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Seeing pictures and personal accounts by people who lived through the time of the Khmer Rouge was both interesting and horrifying. I just cannot imagine my family being forced to leave the city, split up and be sent to different work camps where even small children were forced to do manual labor all day and food was scarce.

The next adventure: Phnom Penh!

Phnom Penh isn’t a long flight from Seoul but it feels like another world. We left the chilly fall weather of Korea and the heat and humidity outside the Phnom Penh airport was definitely kind of a shock!

We took a taxi to Me Mates Place guesthouse, which I can’t say enough good things about. Everyone there is incredibly friendly, and the location was great – really close to Wat Phnom and a quick walk to the riverfront. But enough about that, on to the food!

One of the things I love most about Southeast Asia is the markets. The first thing we did when we woke up was head out to the Central Market. It’s housed in a really cool old building, but some of the stalls spill out onto the surrounding streets.

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I craved tropical fruit pretty much the whole time we were in Korea, so I was really excited to be back in the land of cheap fresh pineapple! This lady perfectly carved a pineapple for us and it was sweet, juicy, and just what I was craving.

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There were also fresh coconuts all over the place…

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TONS of bananas,

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all sorts of fishy products

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and some pretty awesome looking sausages.

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The pineapple wasn’t quite filling enough to make a complete breakfast, so we stopped for a steamed bun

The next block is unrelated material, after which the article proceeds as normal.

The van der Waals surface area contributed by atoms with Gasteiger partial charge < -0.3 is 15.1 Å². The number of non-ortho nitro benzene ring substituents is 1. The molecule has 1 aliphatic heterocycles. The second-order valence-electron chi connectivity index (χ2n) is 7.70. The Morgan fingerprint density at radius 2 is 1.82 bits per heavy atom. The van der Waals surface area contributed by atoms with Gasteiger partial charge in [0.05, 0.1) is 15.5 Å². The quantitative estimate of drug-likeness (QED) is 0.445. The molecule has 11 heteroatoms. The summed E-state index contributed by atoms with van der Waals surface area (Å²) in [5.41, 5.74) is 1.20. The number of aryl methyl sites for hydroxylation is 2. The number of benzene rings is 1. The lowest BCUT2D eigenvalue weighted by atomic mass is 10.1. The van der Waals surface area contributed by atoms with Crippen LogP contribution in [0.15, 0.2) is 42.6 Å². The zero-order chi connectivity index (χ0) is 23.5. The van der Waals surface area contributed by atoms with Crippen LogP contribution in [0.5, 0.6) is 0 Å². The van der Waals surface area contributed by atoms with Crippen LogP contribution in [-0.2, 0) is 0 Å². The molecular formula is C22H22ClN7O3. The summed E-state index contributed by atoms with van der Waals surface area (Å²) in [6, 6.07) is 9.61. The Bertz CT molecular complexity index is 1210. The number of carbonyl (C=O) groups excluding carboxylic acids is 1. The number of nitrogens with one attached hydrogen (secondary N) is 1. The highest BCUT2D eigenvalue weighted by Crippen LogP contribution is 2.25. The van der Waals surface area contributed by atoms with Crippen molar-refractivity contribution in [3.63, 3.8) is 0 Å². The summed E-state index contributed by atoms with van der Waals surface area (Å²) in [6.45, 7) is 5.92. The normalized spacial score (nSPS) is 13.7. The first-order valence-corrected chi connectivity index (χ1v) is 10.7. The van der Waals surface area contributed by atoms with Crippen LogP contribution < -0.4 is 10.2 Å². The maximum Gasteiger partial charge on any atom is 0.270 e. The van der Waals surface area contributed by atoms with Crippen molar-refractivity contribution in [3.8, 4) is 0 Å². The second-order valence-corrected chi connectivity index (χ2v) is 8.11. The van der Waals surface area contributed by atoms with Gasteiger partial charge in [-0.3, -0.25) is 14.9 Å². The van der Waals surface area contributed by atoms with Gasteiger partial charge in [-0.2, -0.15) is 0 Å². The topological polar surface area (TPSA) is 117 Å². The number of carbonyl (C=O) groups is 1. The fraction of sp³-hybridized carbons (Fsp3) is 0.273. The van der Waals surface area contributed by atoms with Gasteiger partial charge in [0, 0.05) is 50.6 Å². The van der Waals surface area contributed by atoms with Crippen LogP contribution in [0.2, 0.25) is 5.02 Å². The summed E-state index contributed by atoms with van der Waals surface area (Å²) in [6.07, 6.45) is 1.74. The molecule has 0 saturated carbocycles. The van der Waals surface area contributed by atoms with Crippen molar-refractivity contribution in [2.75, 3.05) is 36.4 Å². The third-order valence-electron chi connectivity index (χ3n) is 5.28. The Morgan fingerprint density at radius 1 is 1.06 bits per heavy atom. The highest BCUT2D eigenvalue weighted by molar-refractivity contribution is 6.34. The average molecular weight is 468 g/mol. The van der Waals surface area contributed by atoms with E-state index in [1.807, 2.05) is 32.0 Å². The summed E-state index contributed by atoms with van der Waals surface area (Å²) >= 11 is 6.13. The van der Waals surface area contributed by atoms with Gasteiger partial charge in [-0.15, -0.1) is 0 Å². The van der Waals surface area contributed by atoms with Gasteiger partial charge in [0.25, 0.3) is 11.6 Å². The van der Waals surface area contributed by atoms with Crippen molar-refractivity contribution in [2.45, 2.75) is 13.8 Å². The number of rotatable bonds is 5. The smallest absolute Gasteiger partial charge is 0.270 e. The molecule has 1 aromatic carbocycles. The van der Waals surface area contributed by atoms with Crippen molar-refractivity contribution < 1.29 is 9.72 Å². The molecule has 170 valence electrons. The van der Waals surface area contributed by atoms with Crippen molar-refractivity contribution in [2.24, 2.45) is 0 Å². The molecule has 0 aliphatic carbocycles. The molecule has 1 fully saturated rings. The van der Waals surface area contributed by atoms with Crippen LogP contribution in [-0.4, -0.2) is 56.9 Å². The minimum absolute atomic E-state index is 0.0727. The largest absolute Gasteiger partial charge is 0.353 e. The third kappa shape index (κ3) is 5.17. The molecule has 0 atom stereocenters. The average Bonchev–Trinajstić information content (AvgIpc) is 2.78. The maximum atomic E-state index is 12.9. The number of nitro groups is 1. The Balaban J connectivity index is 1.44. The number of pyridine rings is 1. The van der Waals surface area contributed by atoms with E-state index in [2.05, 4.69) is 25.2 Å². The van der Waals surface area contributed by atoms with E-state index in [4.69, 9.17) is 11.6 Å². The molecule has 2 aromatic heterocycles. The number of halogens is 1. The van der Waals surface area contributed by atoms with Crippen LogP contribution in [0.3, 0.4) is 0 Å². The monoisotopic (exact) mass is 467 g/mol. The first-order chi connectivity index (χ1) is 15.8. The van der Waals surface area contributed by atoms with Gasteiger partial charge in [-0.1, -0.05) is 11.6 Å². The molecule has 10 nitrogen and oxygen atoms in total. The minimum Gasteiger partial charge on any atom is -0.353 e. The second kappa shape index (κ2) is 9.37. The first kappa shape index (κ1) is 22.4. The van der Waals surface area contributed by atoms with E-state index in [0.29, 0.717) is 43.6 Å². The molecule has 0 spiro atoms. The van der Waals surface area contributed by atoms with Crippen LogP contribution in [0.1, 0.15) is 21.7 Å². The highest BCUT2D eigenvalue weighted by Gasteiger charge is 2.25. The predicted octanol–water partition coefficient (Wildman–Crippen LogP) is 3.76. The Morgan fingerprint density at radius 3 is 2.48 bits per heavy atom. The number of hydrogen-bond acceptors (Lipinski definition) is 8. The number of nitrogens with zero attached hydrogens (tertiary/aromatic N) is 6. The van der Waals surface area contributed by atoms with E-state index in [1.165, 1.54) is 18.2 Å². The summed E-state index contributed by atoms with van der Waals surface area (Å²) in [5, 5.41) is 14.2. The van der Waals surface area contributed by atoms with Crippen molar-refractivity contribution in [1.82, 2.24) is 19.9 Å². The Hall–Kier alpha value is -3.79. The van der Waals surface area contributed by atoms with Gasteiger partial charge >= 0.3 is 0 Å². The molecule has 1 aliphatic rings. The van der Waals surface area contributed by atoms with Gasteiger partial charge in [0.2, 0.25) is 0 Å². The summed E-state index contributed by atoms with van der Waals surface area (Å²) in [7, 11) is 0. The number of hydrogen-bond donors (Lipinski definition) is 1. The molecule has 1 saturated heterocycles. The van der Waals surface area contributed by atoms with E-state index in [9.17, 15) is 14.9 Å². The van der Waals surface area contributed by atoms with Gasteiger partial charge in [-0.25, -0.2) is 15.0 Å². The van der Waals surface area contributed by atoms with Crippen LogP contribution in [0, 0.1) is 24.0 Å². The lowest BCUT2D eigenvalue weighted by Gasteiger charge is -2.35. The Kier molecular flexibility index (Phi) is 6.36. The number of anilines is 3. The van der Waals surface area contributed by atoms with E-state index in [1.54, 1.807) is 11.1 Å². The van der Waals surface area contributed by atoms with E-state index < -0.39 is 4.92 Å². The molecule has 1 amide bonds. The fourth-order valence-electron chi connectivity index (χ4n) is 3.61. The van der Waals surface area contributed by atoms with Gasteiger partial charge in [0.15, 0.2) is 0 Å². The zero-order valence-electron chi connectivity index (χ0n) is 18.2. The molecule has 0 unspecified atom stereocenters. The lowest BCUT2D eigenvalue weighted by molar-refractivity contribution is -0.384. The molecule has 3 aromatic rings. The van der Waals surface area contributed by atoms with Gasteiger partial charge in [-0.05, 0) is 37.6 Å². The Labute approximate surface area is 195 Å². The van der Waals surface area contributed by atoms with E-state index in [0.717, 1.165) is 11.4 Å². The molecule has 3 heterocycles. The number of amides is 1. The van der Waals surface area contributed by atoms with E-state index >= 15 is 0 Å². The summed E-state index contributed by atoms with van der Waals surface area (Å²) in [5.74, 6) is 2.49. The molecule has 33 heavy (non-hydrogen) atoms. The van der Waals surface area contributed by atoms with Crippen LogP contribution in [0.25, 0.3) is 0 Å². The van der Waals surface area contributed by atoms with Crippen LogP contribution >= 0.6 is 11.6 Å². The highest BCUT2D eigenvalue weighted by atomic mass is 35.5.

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that was filled with ground meat

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I love that Cambodia has a mix of my favorite things from Vietnam and Thailand.

Like Vietnam, you can get fabulous sandwiches on chewy baguettes.

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And like Thailand, there is plenty of noodle soup and curry!

Because Cambodia was occupied by France, there are some amazing old buildings, but a lot of them are abandoned

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And it’s a Bhuddist country, there is no shortage of wats!

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Wat Phnom is on a hill overlooking Phnom Penh. It’s definitely not the fanciest wat I’ve seen, but the setting is beautiful, and there are monkeys everywhere!

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The area around the base of the hill is always full of families relaxing, children playing, and plenty of food vendors. This lady had a barbecue going as she walked!

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We had a great day just walking around the city. I am really excited to see what the rest of this country is like too! We don’t have any definite plans other than visiting Angkor Wat and hitting up the beach in Sihuanoukville…so we’ll see how this unfolds!